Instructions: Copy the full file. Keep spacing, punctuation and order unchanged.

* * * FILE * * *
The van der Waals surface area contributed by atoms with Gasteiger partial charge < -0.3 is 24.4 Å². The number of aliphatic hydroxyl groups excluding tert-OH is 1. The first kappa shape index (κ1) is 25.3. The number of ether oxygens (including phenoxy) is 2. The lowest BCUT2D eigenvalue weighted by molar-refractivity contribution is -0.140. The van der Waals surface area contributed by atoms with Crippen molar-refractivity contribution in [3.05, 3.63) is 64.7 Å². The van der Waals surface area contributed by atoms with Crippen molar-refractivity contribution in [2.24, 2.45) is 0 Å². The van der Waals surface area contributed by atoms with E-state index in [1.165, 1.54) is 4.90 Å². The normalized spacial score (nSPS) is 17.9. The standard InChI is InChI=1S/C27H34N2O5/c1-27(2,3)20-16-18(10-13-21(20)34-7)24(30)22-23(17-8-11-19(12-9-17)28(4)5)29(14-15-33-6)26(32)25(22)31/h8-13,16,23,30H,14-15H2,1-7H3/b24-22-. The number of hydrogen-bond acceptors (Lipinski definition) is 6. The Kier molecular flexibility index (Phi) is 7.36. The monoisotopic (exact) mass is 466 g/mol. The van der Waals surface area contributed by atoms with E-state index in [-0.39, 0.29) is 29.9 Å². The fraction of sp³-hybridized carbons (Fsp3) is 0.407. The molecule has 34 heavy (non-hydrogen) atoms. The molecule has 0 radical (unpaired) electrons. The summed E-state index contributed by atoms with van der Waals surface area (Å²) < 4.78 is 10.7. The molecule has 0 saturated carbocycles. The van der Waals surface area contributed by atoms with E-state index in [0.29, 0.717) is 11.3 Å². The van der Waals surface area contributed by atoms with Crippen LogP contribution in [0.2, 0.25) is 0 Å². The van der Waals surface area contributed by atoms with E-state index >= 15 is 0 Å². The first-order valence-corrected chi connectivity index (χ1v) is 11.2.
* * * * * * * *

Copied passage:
The van der Waals surface area contributed by atoms with Gasteiger partial charge < -0.3 is 24.4 Å². The number of aliphatic hydroxyl groups excluding tert-OH is 1. The first kappa shape index (κ1) is 25.3. The number of ether oxygens (including phenoxy) is 2. The lowest BCUT2D eigenvalue weighted by molar-refractivity contribution is -0.140. The van der Waals surface area contributed by atoms with Crippen molar-refractivity contribution in [3.05, 3.63) is 64.7 Å². The van der Waals surface area contributed by atoms with Crippen molar-refractivity contribution in [2.24, 2.45) is 0 Å². The van der Waals surface area contributed by atoms with E-state index in [1.165, 1.54) is 4.90 Å². The normalized spacial score (nSPS) is 17.9. The standard InChI is InChI=1S/C27H34N2O5/c1-27(2,3)20-16-18(10-13-21(20)34-7)24(30)22-23(17-8-11-19(12-9-17)28(4)5)29(14-15-33-6)26(32)25(22)31/h8-13,16,23,30H,14-15H2,1-7H3/b24-22-. The number of hydrogen-bond acceptors (Lipinski definition) is 6. The Kier molecular flexibility index (Phi) is 7.36. The monoisotopic (exact) mass is 466 g/mol. The van der Waals surface area contributed by atoms with E-state index in [-0.39, 0.29) is 29.9 Å². The fraction of sp³-hybridized carbons (Fsp3) is 0.407. The molecule has 34 heavy (non-hydrogen) atoms. The molecule has 0 radical (unpaired) electrons. The summed E-state index contributed by atoms with van der Waals surface area (Å²) < 4.78 is 10.7. The molecule has 0 saturated carbocycles. The van der Waals surface area contributed by atoms with E-state index in [0.29, 0.717) is 11.3 Å². The van der Waals surface area contributed by atoms with Crippen LogP contribution in [0.2, 0.25) is 0 Å². The van der Waals surface area contributed by atoms with E-state index >= 15 is 0 Å². The first-order valence-corrected chi connectivity index (χ1v) is 11.2.